This extraordinary extended cold snap and heavy snowfall we've been having has left us with deep snowbanks, white fields, and snow curls off every roof. I don't know how the snow maintains the structural integrity to hang 2 or 3 feet over the eavestrough, but it does!
As you can tell, my auto-focus has completely stopped working and my manual focus isn't any better! I may have to bite the bullet and buy a new lens.
Yes, there's an eavestrough someplace under there.
The last is a snow cap on a stone post I saw today. The weather has broken now, with the temperature just above freezing. These snow curls are going to disappear fast in the next few days, the lost ephemeral beauty of snowstorms.
I came out to clear the walk after our snowblowing guy had left (he just does the driveway), and found this parked on the drive. I've always wanted one of these to play with! It meant the crew was back to work on the house under construction next door. It took them all day just to shovel the snow off and take it away with a big front-end loader. By tomorrow morning we'll be wakened again by the sound of hammers and saws. They sure timed it right avoiding the bitter cold snap; today felt downright mild.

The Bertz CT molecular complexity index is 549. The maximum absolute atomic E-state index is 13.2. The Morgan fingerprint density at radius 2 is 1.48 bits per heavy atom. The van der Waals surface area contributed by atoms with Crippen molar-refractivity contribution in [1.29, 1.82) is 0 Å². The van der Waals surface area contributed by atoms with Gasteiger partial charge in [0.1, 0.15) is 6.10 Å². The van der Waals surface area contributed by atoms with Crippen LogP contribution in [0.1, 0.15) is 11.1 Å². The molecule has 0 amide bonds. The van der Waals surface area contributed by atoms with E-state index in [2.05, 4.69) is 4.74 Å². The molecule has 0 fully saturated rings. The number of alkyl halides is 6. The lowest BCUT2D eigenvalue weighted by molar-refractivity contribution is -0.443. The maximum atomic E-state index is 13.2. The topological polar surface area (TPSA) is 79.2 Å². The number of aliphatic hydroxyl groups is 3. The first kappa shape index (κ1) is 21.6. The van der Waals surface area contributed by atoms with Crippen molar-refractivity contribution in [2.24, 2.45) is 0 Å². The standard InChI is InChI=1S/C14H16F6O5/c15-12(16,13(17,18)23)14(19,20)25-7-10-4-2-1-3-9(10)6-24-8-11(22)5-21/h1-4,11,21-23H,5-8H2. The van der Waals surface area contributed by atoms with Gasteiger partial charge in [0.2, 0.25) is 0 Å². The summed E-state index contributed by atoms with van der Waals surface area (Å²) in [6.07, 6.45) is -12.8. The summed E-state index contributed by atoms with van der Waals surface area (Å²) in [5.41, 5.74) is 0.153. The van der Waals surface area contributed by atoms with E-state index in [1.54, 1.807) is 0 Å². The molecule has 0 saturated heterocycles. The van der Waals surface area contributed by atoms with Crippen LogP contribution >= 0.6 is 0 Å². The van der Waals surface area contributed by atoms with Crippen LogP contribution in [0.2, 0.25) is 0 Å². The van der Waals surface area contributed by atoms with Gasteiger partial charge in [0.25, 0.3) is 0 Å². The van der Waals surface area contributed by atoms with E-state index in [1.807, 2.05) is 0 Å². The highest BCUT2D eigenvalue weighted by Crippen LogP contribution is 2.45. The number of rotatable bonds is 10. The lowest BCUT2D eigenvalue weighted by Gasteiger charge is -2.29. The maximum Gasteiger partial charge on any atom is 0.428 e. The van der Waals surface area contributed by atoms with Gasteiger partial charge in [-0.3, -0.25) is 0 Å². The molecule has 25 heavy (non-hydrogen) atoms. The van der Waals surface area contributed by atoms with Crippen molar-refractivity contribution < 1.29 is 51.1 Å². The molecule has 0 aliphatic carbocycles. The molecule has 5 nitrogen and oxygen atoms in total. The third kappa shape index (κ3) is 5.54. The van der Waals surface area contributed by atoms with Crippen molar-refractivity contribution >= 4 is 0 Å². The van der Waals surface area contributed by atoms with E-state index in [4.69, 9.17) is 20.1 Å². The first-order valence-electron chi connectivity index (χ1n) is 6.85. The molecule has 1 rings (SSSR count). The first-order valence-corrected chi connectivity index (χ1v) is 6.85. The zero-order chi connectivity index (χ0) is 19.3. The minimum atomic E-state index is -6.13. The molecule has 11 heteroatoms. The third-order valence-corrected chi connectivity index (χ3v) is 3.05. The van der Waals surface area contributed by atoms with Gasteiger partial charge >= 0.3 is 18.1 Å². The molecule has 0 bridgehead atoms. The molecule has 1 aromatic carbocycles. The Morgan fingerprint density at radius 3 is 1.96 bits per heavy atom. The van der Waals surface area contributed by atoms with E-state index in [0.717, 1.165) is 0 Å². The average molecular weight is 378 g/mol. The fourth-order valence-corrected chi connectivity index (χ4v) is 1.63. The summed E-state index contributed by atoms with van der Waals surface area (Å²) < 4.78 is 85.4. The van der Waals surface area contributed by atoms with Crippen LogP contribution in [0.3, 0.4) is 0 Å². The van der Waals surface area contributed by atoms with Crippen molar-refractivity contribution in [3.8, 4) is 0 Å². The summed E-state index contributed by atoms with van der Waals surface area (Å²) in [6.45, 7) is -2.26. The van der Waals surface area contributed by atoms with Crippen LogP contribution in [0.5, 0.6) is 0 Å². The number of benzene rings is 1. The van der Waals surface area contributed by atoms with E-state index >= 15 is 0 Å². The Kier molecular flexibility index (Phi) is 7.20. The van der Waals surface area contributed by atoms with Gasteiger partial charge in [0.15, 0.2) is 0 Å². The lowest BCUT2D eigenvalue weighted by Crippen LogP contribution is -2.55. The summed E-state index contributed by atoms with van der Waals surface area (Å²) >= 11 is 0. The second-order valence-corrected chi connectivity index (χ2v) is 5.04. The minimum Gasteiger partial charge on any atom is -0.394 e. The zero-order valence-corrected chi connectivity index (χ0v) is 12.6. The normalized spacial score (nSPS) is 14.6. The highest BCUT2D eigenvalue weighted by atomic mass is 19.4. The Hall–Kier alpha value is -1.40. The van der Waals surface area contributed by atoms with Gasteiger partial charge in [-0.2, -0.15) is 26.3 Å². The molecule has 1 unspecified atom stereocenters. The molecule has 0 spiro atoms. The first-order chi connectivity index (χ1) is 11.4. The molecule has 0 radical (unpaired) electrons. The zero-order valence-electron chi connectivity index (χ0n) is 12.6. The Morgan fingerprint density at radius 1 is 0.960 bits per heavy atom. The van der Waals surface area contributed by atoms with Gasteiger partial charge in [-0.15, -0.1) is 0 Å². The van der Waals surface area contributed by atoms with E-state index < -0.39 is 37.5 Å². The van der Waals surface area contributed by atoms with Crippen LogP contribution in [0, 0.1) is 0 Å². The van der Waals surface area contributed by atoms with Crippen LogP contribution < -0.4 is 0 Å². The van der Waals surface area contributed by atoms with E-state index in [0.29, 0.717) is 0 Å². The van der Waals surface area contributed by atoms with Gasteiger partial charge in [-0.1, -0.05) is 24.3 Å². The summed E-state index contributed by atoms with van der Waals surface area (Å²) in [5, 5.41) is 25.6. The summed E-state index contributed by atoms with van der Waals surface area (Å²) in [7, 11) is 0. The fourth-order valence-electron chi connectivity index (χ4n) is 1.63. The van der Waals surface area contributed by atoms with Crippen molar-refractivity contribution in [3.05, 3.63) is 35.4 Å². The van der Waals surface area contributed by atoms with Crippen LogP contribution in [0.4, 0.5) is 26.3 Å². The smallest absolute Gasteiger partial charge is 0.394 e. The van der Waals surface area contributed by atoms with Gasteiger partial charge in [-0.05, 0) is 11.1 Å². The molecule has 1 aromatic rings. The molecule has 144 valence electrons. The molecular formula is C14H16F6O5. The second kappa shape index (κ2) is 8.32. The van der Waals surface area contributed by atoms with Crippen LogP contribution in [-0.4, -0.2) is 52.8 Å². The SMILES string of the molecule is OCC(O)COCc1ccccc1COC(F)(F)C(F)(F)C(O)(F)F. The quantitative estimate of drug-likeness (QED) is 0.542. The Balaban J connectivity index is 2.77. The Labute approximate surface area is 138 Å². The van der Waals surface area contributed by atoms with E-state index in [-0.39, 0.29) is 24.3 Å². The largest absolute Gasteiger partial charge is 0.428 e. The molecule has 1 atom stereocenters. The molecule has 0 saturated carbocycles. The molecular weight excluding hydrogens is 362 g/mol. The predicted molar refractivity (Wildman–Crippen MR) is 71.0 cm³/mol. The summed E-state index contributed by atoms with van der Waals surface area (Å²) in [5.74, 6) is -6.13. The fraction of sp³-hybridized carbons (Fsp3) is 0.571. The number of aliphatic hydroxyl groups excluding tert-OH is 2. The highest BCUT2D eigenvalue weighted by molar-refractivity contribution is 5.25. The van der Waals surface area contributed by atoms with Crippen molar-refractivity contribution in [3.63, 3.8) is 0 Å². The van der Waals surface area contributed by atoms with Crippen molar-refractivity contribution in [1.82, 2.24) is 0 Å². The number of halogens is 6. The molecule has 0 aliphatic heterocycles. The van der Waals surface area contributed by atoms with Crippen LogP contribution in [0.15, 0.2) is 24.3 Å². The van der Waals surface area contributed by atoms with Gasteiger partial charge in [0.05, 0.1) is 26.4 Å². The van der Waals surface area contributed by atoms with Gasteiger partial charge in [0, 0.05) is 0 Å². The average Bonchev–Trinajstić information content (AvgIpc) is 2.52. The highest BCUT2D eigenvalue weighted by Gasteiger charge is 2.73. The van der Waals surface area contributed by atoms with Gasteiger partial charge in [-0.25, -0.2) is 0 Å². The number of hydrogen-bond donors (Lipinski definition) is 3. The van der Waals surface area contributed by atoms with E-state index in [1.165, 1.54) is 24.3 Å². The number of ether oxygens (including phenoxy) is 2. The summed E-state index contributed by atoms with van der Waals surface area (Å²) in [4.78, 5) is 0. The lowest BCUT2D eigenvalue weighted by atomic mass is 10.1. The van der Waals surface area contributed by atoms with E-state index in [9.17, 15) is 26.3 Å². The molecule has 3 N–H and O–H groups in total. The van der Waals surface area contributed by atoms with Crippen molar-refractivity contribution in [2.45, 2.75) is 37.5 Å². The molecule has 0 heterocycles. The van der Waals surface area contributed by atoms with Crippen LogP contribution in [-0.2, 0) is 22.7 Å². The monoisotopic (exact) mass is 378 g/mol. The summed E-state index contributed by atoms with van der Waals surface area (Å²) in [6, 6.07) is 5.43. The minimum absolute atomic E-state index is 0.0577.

Before all the snow subsides on itself, I thought I'd better measure it. It's already gone down some, but this is the yardstick I put in the snow beside the front walk. There's a lot of wind here too, so in places the snow is only a foot deep, and in other places it's over 3 feet. And the snowbanks are 4-5 feet. As the hard-packed snow unfreezes on the streets, where it may be several inches deep, the driving becomes treacherous. It's like ruts in the mud. The heavy loose snow can grab your tires and move your vehicle sideways with no warning. You inevitably slide a bit going around corners. You just have to be prepared for it, and know your own vehicle (and have snow tires!).